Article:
Louisville is “ready, nimble” and poised in the next for years for “unprecedented investment,” Mayor Greg Fischer said on Thursday in his annual State of the City address.
Fischer said a steady stream of investments—from the recent announcement of the Omni Hotel development and a federal grant to begin the revitalization process for the Russell neighborhood—are key to advancing the city.
He also introduced a new Cradle to Career initiative that will focus primarily on supporting education and workforce development.
Fischer addressed nearly 290 Downtown Rotary Club members at the newly opened Southwest Regional Library in Valley Station. For the first time, the State of the City was given outside of the Watterson Expressway, according to the mayor’s office.
The Cradle to Career initiative will focus on boosting kindergarten readiness, promoting success in kindergarten through grade 12, continuing progress towards the 55,000 Degrees initiative and developing clear pathways from school to work, Fischer said.
He said the Cradle to Career initiative is a “broad-ranging approach to build a skilled and savvy workforce and to ensure all of our citizens, in every zip code, can succeed.” But he said improving kindergarten readiness will be the most difficult part of the initiative because of a lack of federal and state funding.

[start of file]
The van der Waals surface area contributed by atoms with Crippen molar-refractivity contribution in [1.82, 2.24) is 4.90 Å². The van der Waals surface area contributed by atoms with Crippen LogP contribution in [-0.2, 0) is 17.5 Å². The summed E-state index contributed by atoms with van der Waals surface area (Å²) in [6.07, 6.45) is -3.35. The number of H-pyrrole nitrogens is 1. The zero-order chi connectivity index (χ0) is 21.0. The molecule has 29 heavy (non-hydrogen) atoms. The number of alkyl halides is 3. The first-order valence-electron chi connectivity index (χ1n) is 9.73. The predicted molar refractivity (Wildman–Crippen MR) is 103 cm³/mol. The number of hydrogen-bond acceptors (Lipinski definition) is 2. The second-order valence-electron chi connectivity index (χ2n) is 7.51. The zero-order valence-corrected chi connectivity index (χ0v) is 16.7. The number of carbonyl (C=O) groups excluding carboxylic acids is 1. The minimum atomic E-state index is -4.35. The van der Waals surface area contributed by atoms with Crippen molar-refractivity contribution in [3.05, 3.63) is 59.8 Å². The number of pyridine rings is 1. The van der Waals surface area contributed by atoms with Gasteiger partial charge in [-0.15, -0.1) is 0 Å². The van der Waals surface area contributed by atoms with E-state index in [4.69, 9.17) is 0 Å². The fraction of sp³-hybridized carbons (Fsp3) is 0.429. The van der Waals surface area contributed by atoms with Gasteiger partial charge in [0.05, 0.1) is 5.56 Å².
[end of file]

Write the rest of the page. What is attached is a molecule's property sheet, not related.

Less than a third of Louisville residents have a bachelor’s degree or higher, according to the U.S. Census. Louisville’s unemployment rate is 5.5 percent, according to the Bureau of Labor Statistics.
Fischer said pushed for the revitalization of Jefferson County’s westernmost neighborhoods. He said such revitalization was in the works with the potential development of a new Wal-Mart and YMCA on West Broadway.
Another aspect in need of revitalization is Dixie Highway, one of the deadliest roadways for motorists in the U.S., Fischer said.
Fischer, who this month began his second term, also took the opportunity to tout his support and plea for community-wide backing of House Bill 1, which, if approved in state legislature, would give residents the ability to vote to implement a local option sales tax.
“You decide your own fate,” Fischer said of the local option, which would be time-limited sales taxes for specific projects. The mayor has been a vocal supporter of the local option in recent years.
On numerous occasions, Fischer has said the tax could help fund the 100-mile Louisville Loop and the westward expansion of the Waterfront Park.
He said a city cannot gauge its success on a year-by-year basis. He said a city must be compared to other cities in order to see where it stands on the scale of improvement and investment.
“All of us have something to invest,” he said.
In addition to the people attending Fischer’s address, a number of people were present to simply visit the library.
Michael Martin was one of them. A Valley Station resident, Martin said he had already heard most of what the mayor said “on TV.”
“Creating jobs, that’s good, that’s what everybody wants,” he said. “But it’ll probably take a while. It won’t happen real quick.”